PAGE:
By Sara Jerome,
Chemical contamination led to a state of emergency in Canada late last month.
“A northwestern Ontario First Nation declared a state of emergency, saying its drinking water contains potentially dangerous chemicals,” The National Post reported. “The Grassy Narrows First Nation says it has been under a boil-water advisory for more than a year, but even boiling won’t remove the chemicals.”
Grassy Narrows explained the decision to declare a state of emergency. On August 27, the following statement was released:
Today the Grassy Narrows First Nation is declaring a state of emergency over unsafe drinking water conditions in the community. The community is delivering bottled water door to door to ensure that their families, many of which have already been impacted by mercury poisoning, have safe drinking water. Drinking water tests done by the Ontario Ministry of the Environment found turbidity at a level 120 times the safety limit. Chemicals that are possible human carcinogens were also present at elevated levels.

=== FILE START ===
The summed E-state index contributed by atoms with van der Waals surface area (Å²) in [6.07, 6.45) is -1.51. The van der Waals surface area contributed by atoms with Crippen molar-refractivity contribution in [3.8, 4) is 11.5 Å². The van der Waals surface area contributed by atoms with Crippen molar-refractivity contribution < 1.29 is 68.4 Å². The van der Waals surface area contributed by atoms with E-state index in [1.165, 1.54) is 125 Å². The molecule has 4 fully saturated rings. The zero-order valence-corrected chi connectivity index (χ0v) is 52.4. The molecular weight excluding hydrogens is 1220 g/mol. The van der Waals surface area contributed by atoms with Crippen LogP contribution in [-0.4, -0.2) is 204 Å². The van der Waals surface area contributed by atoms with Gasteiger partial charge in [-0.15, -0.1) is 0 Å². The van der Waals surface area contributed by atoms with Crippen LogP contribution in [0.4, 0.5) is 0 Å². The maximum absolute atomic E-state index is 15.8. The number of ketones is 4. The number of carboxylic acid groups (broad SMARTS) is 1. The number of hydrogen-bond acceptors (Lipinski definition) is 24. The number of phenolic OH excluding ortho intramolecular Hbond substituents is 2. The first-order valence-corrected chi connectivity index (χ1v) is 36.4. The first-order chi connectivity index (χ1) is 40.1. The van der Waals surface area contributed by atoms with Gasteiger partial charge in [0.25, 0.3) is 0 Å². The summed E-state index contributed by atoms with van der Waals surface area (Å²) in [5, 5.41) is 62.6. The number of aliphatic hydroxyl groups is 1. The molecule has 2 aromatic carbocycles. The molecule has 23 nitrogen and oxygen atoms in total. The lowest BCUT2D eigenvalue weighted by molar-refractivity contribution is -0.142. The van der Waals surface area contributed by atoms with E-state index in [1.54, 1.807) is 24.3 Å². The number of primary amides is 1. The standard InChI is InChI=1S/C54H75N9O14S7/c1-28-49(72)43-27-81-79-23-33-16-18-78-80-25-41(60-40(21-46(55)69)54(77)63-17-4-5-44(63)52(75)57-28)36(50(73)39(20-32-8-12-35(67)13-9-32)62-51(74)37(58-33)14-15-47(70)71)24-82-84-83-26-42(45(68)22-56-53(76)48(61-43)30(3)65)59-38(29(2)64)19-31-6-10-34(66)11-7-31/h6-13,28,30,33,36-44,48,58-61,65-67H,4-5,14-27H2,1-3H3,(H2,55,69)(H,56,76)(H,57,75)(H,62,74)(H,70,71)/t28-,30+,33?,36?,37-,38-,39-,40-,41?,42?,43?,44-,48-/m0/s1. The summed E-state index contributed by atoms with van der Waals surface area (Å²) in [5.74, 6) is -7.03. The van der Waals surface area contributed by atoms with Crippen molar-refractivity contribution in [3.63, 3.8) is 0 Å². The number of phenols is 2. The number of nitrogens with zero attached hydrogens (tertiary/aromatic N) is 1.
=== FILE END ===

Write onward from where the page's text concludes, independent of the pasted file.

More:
Testing revealed disinfection byproducts including tricholormethanes, haloacetic acids, and hexaclorcyclopentadiene, the news report said. In addition, “mercury and DBPs (plasticizers also used in adhesives) are present in the water,” Vice News reported.
Eva Pip, a water expert and professor at the University of Winnipeg, said that the chemicals found at northern Ontario First Nation are "disturbing."
"The effects of these are actually quite disturbing because in some instances these chemicals can be hormone disrupters, they can damage the liver and kidneys, they can have neurological effects and also they can have reproductive effects, for example, effects on the fetus or fertility issues," she said, per CBC News.
“The community's water plant is about a decade old and has never functioned properly, but the First Nation can't afford to fix it, and there is no funding available from the federal government,” CBC News reported, citing Grassy Narrows First Nation Chief Randy Fobister.
For more stories about informing the public of water emergencies, visit Water Online’s Consumer Outreach Solutions Center.